Of the ten lepers that were healed, only one returns to Jesus to give thanks, praising God, and that one, as Jesus wryly notes, is not an Israelite; he’s a foreigner, a Samaritan, Israel’s much despised neighbor, as if this story wants to make a subsidiary point: that true faith can be found in all ethnic groups, in all religions, even those we despise, for we humans all too often despise others, looking down upon them. But the main point is Jesus being upset that the other nine do not return; he asks, “where are they?” But surely he knows where they are. For what is more natural than, having found themselves healed, the nine would even quicken their steps away from Jesus and towards the priest, for do they not hear a voice in their head saying, “hasten, hasten to the priest, get yourself certified as healed, then rush home to your wife and children, joyously shouting, ‘I am healed, I am healed’.”
Let us assume that the one who returns to Jesus has also heard that voice, but then he must have heard another voice as well, one that weighs more heavily on him. That voice tells him that gratitude matters, that praising God matters, that the presence of kindness, goodness, generosity, is the very spirit of God in our midst, and that it matters to acknowledge it, to live it. Shall we not say that to hear that voice is to hear the voice of transcendence in our midst, the transcendent showing immanence. Is that inner voice not our human sensing of God, the ground of our belief. Shall we not say that part of being human is awareness of a reality that transcends us and all that we see and know. Is it any wonder then that Jesus is upset that nine out of the ten healed lepers do not return to give thanks and praise God. For their not returning signifies a loss or at least a weakening of a sense of transcendence in their lives, a loss in their sense of living under God, a God of mercy who makes demands upon us, on whom we are dependent for our being, and to whom we have obligations. Today, we are all too familiar with this weakening, this loss, of transcendence. It’s the story of our lives. We even have a name for it. It’s called secularism.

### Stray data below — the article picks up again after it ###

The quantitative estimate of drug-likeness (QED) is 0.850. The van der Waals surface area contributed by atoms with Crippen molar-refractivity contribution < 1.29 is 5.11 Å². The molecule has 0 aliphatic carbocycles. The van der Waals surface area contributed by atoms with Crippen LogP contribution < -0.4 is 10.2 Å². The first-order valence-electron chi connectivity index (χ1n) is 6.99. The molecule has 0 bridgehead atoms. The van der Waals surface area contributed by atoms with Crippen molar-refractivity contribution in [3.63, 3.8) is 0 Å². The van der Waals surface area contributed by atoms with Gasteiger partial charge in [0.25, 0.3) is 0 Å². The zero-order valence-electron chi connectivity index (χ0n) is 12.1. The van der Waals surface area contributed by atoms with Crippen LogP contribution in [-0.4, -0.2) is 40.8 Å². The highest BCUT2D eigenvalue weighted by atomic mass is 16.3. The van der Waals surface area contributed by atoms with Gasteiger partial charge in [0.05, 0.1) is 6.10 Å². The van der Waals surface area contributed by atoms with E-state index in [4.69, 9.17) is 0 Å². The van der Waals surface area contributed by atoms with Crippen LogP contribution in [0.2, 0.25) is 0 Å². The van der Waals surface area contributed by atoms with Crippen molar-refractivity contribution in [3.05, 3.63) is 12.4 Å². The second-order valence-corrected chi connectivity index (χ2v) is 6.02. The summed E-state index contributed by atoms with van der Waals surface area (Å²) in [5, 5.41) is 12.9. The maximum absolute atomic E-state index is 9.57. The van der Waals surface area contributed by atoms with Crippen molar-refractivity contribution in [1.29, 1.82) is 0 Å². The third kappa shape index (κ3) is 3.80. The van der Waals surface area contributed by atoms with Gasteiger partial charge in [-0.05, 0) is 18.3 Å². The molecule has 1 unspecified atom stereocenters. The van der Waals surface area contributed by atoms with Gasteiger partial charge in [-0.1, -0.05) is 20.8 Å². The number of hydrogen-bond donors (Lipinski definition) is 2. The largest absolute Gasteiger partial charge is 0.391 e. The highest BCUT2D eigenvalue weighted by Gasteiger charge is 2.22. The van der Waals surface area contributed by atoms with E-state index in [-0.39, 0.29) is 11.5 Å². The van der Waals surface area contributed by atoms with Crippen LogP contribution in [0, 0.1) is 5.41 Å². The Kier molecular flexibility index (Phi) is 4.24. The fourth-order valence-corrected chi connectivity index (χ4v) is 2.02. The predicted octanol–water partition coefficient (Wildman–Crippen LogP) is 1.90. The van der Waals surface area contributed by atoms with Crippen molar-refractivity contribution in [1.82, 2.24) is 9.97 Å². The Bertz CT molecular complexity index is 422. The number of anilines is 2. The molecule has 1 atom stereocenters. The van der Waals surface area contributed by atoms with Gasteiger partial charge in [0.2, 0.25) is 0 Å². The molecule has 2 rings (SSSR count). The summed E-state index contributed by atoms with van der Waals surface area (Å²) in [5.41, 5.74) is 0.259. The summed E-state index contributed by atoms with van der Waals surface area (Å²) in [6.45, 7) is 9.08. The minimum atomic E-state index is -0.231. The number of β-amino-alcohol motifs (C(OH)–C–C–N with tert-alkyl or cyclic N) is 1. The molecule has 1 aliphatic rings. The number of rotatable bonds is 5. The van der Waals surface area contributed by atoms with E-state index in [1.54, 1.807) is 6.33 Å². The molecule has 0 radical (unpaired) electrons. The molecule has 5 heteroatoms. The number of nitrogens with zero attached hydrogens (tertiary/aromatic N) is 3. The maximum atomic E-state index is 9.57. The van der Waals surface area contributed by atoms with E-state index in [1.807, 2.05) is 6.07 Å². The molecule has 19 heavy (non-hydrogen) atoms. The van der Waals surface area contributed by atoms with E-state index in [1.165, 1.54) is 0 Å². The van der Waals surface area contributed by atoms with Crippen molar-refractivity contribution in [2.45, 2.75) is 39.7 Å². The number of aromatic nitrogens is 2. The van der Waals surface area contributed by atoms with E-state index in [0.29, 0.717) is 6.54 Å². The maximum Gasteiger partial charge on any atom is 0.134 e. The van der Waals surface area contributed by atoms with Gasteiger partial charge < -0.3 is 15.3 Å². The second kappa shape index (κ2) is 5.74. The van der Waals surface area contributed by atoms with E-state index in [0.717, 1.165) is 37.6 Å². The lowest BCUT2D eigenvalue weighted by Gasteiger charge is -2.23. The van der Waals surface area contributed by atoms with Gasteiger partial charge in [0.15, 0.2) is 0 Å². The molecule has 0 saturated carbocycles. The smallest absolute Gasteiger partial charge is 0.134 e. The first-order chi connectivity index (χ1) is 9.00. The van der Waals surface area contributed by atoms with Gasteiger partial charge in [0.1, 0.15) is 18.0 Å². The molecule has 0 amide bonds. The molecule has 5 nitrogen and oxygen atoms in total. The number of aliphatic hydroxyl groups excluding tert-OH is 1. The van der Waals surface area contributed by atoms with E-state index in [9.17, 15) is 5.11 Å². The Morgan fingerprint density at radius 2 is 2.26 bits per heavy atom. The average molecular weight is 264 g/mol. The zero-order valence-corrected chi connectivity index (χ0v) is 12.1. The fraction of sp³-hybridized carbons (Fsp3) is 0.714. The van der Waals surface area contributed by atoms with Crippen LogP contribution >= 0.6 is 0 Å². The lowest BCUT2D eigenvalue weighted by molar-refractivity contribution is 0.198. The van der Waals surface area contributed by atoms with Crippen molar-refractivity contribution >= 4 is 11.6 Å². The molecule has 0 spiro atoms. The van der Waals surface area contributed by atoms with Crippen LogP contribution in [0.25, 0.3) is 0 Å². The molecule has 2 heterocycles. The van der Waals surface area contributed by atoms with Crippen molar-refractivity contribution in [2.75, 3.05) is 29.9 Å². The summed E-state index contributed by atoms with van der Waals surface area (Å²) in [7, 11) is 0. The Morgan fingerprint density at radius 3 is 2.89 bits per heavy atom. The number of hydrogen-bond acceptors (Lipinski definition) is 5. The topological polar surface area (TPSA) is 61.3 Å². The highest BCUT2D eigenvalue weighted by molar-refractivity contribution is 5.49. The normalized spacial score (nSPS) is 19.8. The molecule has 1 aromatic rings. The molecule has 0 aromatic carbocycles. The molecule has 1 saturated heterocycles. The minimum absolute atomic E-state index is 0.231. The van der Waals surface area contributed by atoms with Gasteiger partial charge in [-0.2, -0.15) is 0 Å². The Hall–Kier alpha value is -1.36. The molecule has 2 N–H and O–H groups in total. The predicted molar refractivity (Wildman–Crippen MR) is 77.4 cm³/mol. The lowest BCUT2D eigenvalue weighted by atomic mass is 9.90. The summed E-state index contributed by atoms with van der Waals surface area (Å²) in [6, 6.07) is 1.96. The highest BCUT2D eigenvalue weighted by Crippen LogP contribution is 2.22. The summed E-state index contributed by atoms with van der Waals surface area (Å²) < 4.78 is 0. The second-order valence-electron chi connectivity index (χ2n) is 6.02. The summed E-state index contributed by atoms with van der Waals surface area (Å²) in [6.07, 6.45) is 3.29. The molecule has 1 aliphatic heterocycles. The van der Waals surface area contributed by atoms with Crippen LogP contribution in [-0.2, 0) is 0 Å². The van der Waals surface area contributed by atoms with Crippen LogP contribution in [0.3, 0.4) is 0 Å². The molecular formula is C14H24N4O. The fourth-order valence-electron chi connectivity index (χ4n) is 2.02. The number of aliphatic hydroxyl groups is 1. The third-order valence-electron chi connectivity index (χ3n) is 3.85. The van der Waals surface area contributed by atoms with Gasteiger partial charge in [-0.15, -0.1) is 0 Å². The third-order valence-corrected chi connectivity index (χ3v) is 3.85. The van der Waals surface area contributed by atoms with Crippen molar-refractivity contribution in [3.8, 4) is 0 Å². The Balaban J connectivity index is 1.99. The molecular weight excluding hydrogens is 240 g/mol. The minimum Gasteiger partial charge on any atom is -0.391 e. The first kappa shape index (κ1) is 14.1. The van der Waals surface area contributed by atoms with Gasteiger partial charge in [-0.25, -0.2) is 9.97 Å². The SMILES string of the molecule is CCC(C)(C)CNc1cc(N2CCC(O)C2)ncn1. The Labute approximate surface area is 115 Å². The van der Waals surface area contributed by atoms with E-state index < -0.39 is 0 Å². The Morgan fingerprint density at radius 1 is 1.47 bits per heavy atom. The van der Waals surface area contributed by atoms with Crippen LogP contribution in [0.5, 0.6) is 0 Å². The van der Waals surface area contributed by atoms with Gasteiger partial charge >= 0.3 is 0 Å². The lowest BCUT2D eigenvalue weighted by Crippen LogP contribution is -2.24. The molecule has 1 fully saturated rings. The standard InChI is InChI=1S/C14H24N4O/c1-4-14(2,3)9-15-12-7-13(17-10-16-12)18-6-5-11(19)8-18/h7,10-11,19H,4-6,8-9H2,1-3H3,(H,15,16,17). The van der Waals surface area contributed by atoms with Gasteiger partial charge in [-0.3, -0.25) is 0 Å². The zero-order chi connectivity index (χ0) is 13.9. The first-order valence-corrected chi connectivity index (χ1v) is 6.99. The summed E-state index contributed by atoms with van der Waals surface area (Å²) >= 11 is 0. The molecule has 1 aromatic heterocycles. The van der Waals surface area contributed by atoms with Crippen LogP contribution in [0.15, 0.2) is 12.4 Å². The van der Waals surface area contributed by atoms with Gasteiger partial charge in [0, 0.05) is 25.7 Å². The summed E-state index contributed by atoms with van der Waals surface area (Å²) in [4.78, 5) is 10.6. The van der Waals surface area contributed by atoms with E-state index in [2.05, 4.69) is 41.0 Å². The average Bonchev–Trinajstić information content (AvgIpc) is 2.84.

When I think of secularism, I always think of Bonhoeffer. I think of him sitting in his cell in 1944-45, imprisoned by the Nazis; seeing his own seminary, resistant to the Nazi regime, shut down; witnessing the overwhelming number of German churches simply capitulating to Nazi regime policies and interpretations of Christian faith. In his final letters from prison, Bonhoeffer began to put forward the notion that we had entered a religionless age, by which, amongst other things, he meant that the traditional supernatural framework for faith and transcendence had lost its intelligibility, and with that loss came our loss of a reality transcendent to the created world. Bonhoeffer saw that faith needs to recover transcendence without supernaturalism. He didn’t live to work this out in any thorough way, but he gave some hints, amongst them, that God’s transcendent reality is with us immanently; that to see that immanence in the world is an act of faith; that Christ is that divine immanence, present no less so than when not obviously evident; that Christ, the sacred transcendent, immanent, can be inferred from the presence of love, beauty, goodness, mercy compassion, in our midst --- and that presence is the presence of our Lord to whom we owe our life. I know, I’m not being terribly clear, just stumbling along. But sisters and brothers in Christ, this I do know.
To be a community of believers, is to have this faith that where we see love, compassion, mercy, goodness, there we see Christ amongst us, there we see God’s transcendent reality in our midst, immanently; and where we find ourselves going out to others in compassion, mercy, goodness, there we see Christ in us, there we see us loyal to Christ, there we see us witnessing to Christ, witnessing to the power of redemption in our world.
One final point. Faith is not rooted in what we would normally call the evident. So it is amazing to have this faith. Amazing that we have it. I’m always amazed that I have it. As it was true for that one returning leper, having faith is something to be grateful for: gratitude is part and parcel of our faith; we, too, return to Christ, giving thanks, praising God, I mean we come to church, to worship, to sing hymns, say a creed that may not seem so enlightening to us, sip wine and eat bread to signify our loyalty to Christ, and also, like the leper, perhaps try not to worry too much that nine out of ten of our neighbors do not join us --- and, of course, always ending our worship saying, “Thanks be to God.”
Thanks be to God.
Thanks be to Christ.